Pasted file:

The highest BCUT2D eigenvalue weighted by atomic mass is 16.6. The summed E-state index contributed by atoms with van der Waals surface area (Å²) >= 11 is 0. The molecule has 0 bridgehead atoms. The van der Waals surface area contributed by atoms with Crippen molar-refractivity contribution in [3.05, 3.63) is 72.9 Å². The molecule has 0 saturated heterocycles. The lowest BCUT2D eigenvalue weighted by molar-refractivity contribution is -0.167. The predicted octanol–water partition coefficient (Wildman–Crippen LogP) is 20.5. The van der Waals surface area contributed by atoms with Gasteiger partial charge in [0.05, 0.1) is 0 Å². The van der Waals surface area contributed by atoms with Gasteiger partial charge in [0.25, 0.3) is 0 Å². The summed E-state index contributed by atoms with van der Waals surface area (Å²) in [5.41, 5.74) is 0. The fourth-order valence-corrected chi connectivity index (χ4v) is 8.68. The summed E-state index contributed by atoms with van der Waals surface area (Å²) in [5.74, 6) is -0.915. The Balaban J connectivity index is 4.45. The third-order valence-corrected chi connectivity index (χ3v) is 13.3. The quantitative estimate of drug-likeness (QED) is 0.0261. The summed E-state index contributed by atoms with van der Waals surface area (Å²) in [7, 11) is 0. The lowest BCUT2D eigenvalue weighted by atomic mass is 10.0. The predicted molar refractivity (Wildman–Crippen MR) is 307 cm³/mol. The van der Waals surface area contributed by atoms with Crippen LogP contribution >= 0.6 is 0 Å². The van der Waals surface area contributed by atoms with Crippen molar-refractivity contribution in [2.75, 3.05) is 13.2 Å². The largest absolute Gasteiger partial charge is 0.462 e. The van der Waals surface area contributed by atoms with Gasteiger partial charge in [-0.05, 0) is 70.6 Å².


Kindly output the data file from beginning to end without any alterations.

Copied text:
The highest BCUT2D eigenvalue weighted by atomic mass is 16.6. The summed E-state index contributed by atoms with van der Waals surface area (Å²) >= 11 is 0. The molecule has 0 bridgehead atoms. The van der Waals surface area contributed by atoms with Crippen molar-refractivity contribution in [3.05, 3.63) is 72.9 Å². The molecule has 0 saturated heterocycles. The lowest BCUT2D eigenvalue weighted by molar-refractivity contribution is -0.167. The predicted octanol–water partition coefficient (Wildman–Crippen LogP) is 20.5. The van der Waals surface area contributed by atoms with Gasteiger partial charge in [0.05, 0.1) is 0 Å². The van der Waals surface area contributed by atoms with Gasteiger partial charge in [0.25, 0.3) is 0 Å². The summed E-state index contributed by atoms with van der Waals surface area (Å²) in [5.41, 5.74) is 0. The fourth-order valence-corrected chi connectivity index (χ4v) is 8.68. The summed E-state index contributed by atoms with van der Waals surface area (Å²) in [5.74, 6) is -0.915. The Balaban J connectivity index is 4.45. The third-order valence-corrected chi connectivity index (χ3v) is 13.3. The quantitative estimate of drug-likeness (QED) is 0.0261. The summed E-state index contributed by atoms with van der Waals surface area (Å²) in [7, 11) is 0. The lowest BCUT2D eigenvalue weighted by atomic mass is 10.0. The predicted molar refractivity (Wildman–Crippen MR) is 307 cm³/mol. The van der Waals surface area contributed by atoms with Crippen LogP contribution >= 0.6 is 0 Å². The van der Waals surface area contributed by atoms with Crippen molar-refractivity contribution in [2.75, 3.05) is 13.2 Å². The largest absolute Gasteiger partial charge is 0.462 e. The van der Waals surface area contributed by atoms with Gasteiger partial charge in [-0.05, 0) is 70.6 Å².